Link Posted: 6/9/2009 6:05:35 PM EST
[Last Edit: 6/9/2009 6:07:00 PM EST by JCKnife]
Link Posted: 6/9/2009 6:06:29 PM EST
[Last Edit: 6/9/2009 6:07:34 PM EST by crishel]
This is AR15.com what caliber do you think we should be doing?

It does make you wonder though, if AR15.com got behind it, and promoted it, and then let the member base fund the operation....

Wonder what could really happen. The people that fund the operation get permanent discounts...?

Link Posted: 6/9/2009 6:09:00 PM EST
Here's a glimpse of case forming http://accurateshooter.wordpress.com/2007/06/15/how-cartridge-brass-is-made/

Push came to shove, I'd drop back to black powder...
Link Posted: 6/9/2009 6:09:40 PM EST
Originally Posted By SuperSixOne:
I'll volunteer to test it.


So would I. In your gun though.

Link Posted: 6/9/2009 6:09:56 PM EST
I guaran-damn-tee it, as long as nobody asked about beans in chili during the process.
Link Posted: 6/9/2009 6:10:47 PM EST
Link Posted: 6/9/2009 6:11:51 PM EST
Link Posted: 6/9/2009 6:13:35 PM EST
Depends; are we counting industry partners?
Link Posted: 6/9/2009 6:15:04 PM EST
[Last Edit: 6/9/2009 6:15:54 PM EST by RhinelandArms]
A company I do business with can make solid copper 223 bullets by the millions per month. Unfortunately, they can not seem to get their prices on raw material down to a reasonable level.

As for Chili, they are from the north and probably put corn in it how can you work with people like that?
Link Posted: 6/9/2009 6:19:27 PM EST

Originally Posted By AvengeR15:
We can't even collectively settle on one type of chili. No way we could organize a complex operation of any sort.

agreed there would be blood drown over 55GR. or 62GR
Link Posted: 6/9/2009 6:23:50 PM EST
Fat McNasty and Keithj together could do it, no question.
Link Posted: 6/9/2009 6:28:18 PM EST

Originally Posted By C-4:
Starting with:

1) Brass tubing for the case

2) .22LR empty cases and lead for the bullet

3) Primer cup and anvil from sheet metal

4) Primer powder from online/store bought chemicals

5) Smokeless powder from cotton and online/store bough chemicals

I could do #4 and, with trial and error , #5.
1: Fail. Cases are formed from sheet, extruded and formed which makes the head much harder. Necks are then annealed and formed, making them softer. Tube is not the right material. And this requires heavy punch forming machinery. The most difficult process.

2. Ask FatMcNasty. But much easier than forming cases.

3. Dies are easy to make. Bullet jacket forming press, even a reloading press, should be sufficient.

4. I don't like corrosive. Making non-corrosive priming isn't out of the realm of a small operation. Resorcinol (1-3 dihydroxyphenol, can be isolated from certain plants) is triple nitrated, then reacted with lead. Add some powdered metals, binders and volila, priming. Loading them would be a bear to get perfect.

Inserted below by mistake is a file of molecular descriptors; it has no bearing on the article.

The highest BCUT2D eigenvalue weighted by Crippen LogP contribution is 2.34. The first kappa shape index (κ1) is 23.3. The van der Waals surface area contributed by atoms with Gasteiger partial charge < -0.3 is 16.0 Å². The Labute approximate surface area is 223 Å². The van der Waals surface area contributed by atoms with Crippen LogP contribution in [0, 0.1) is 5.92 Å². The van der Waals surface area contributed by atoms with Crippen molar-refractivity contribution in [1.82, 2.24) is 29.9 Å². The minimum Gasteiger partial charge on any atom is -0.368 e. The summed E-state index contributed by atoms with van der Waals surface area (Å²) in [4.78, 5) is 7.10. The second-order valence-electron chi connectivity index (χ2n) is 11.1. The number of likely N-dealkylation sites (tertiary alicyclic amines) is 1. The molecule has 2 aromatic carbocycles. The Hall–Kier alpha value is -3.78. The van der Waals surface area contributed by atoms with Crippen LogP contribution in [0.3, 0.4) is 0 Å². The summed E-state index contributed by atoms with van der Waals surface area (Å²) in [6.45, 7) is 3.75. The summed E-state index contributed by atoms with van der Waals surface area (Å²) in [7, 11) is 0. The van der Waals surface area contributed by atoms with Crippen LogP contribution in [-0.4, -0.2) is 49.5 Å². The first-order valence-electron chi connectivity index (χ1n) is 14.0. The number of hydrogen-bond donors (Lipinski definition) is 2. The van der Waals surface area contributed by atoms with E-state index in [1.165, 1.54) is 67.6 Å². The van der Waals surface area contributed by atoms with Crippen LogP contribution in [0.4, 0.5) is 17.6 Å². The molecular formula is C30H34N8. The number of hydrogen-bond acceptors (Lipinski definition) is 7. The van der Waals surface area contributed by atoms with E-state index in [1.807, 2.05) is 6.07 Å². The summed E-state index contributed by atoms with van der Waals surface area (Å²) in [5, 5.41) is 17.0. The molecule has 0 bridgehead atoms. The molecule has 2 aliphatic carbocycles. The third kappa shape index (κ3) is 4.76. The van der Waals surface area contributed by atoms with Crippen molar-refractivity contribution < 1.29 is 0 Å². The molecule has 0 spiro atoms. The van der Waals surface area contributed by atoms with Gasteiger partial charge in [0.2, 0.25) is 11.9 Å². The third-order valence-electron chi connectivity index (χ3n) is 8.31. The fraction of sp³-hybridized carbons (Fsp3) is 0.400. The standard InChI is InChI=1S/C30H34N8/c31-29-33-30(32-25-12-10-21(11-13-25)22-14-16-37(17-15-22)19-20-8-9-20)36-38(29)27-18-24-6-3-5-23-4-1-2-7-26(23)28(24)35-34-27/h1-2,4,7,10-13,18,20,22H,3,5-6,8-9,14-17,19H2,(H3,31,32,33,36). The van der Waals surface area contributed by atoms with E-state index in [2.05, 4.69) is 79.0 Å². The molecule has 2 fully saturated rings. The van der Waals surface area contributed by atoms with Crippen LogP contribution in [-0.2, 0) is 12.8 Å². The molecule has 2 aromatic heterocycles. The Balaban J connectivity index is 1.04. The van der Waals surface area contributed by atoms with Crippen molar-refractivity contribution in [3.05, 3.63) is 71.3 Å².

5. Smokeless? Much more complex than nitrating cotton. You need solvents, like acetone, MEK, ethyl acetate. You need forming apparati, extruders or droppers. Then you need solvent recovery, the extruded are air dried. You would never make it economically if you don't use solvent recovery. Sphericals are formed under water, the solvents end up in the water and are recovered in the process. Then there is deterrents. These are partially nitrated organic compounds similar to priming compounds and could be isolated from certain plants.

Link Posted: 6/9/2009 6:28:32 PM EST
[Last Edit: 6/9/2009 6:32:00 PM EST by 1Andy2]
Actually, I've been toying with the idea of taking used .22lr brass and just casting it into solid brass .223 bullets. I think it might be easier/quicker and cheaper than buying the tooling to use them to make jackets.


I'd have to get to the point where I can machine steel on my cnc equipment to make the molds, but that's not too big a deal. If push came to shove, I could buy a manual mill and convert it to CNC.


Making the cartridges is pretty straightforward. All it takes is money to buy the equipment or time to make the equipment.


lol, and no... I'm not even going to try to make smokeless powder or primary explosive. I don't know much about it, but I do recall that it's fairly dangerous.
Link Posted: 6/9/2009 6:32:03 PM EST
Originally Posted By xaaronx:
.arfcom could build the death star.




WIN
Link Posted: 6/9/2009 6:36:05 PM EST
I'm a machinist, so i'm in for making the dies and possible heat treating them. Most modern dies are made from carbide as it will polish up better and lasts longer. Composite dies might work too. I've been working on this for awhile now and it isn't as simple as most think. Brass machined from bar stack will last one, maybe two firings. If you think ammo is expensive, look up a sheet of C260 brass (cartridge brass). I have alot of old books on this subject and let me tell you, that without mechanization and being able to buy in bulk this will get expensive real fast.